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Sometimes, driving with the windows up is a good thing. For when someone cuts me off, or turns unexpectedly without slowing and signaling, or any of a variety of other minor driving offenses, a torrent of unsolicited advice pours from my mouth, often at very high volume, and occasionally accompanied by profanity. My children are still fond of pointing out to me the state of my windows, i.e., closed. “Dad, they can’t hear you.” “Dad, your windows are up.” Or, “Dad, why do you shout when no one can hear you?” Indeed, I may the automotive equivalent of a tree falling in an unoccupied forest. If no one hears me, did I make any noise? Well, at least no one has shot bullets at me in a road rage response.

In October, DGAC held its annual conference. And as annual as the conference is DGAC’s Wilson Award. I’ll probably never get one, but if somehow I ever do, it would be a treasured award. For the Wilson Award only goes to those who have helped make the world a safer place. Significantly safer. For a very long period of time. Usually a career award, this year’s Wilson went to a relatively young man, at least in comparison to most years’ winners. Bob Richard was due to get a Wilson Award someday, anyway, but I’m led to wonder about why this year, why now rather than later? So, I’ve been pondering…

You may or may not know about US politics and PHMSA, but you surely know about the global practice of scapegoating. In a nutshell, in my opinion, some legitimate concerns at PHSMA were used to unfairly scapegoat Bob Richard, resulting in his political exile from the government department he’s best equipped to serve. As right or wrong as I may be, there are many others that share my opinion. And some of those people are involved with DGAC, although I prefer not to reveal whether they are members, or staff, or both. Regardless, there are those of us who believe that Bob’s exile was actually detrimental to efforts to fix the concerns at PHMSA, and harmful to international efforts to harmonize transport safety regulations. Thus, safety was compromised, and international business made more difficult.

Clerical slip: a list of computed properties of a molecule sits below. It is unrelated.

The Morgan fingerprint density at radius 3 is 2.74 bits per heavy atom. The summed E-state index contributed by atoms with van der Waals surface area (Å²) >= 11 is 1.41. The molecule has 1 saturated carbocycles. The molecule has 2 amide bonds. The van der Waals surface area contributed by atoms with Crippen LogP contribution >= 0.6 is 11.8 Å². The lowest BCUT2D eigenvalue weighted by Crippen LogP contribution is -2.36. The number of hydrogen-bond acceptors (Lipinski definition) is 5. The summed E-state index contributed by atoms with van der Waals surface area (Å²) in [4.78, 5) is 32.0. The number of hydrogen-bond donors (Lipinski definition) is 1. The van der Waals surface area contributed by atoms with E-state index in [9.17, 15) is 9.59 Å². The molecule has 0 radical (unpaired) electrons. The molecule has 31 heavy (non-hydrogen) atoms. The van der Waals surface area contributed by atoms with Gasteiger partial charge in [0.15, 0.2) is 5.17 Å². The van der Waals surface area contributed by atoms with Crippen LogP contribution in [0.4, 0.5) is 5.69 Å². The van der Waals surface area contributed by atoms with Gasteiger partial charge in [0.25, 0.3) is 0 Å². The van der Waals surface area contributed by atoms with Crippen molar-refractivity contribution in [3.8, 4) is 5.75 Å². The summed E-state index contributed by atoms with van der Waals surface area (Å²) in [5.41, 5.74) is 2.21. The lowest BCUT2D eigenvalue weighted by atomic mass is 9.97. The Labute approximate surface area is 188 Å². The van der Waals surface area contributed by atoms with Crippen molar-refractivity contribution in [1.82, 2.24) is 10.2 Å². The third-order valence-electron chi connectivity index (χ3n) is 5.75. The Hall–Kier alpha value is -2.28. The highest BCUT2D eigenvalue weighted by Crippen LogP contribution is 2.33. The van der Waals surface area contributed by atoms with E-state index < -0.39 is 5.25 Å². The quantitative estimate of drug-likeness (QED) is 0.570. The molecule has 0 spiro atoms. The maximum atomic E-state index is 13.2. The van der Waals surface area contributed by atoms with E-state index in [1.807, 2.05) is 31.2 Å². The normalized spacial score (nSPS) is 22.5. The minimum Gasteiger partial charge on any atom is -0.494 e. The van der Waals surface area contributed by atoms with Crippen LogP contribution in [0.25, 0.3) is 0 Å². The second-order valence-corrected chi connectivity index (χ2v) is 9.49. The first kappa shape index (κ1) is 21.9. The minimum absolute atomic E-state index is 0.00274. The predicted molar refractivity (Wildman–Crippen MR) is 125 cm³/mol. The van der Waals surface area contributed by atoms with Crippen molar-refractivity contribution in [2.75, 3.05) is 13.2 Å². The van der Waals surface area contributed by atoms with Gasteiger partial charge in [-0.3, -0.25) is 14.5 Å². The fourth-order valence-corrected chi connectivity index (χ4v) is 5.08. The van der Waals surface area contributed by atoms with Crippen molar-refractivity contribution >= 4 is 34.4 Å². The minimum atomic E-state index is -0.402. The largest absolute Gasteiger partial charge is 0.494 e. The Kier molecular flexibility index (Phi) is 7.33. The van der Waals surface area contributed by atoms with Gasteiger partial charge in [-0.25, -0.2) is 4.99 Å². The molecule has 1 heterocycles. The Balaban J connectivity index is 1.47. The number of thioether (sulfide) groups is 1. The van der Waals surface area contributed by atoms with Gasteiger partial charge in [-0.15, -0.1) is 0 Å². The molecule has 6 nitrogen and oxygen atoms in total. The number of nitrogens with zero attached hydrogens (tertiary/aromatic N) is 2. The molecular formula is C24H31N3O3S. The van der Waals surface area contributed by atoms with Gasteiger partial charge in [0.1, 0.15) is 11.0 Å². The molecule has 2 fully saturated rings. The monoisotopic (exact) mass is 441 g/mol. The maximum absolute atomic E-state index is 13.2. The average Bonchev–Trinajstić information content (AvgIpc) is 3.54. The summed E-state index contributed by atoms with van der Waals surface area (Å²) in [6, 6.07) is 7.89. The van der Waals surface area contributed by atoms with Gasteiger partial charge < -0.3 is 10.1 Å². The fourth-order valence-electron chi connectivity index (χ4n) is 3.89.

So, I’m pondering, rather than just richly deserved for a career as a regulator, was this year’s Wilson Award also a middle finger salute to those responsible for Bob’s professional exile? Was it a subtle statement that the regulated prefer to work with the regulators to ensure the rules are workable, for unworkable rules cause non-compliance, and non-compliance usually leads to lowered levels of safety? Or, was it just that Bob was the best of this year’s nominees? If it is the former, that salute and the subtle statement, who noticed? I suspect the regulated noticed, and I’m sure many at PHMSA noticed. But those responsible for Bob’s exile have probably never heard of the Wilson Award, and probably didn’t notice who received it this year. So, I wonder. Was there a signal? Was the signal delivered from inside a car with the windows rolled up? Of course, if there was a signal, it’s probably best that it not actually be received. For no one at DGAC deserves to have a hail of road-rage-esque, Wilson Award induced, political bullets aimed at them.

Or was that part of the plan, too?

Written 8/12/2010 for HCB Magazine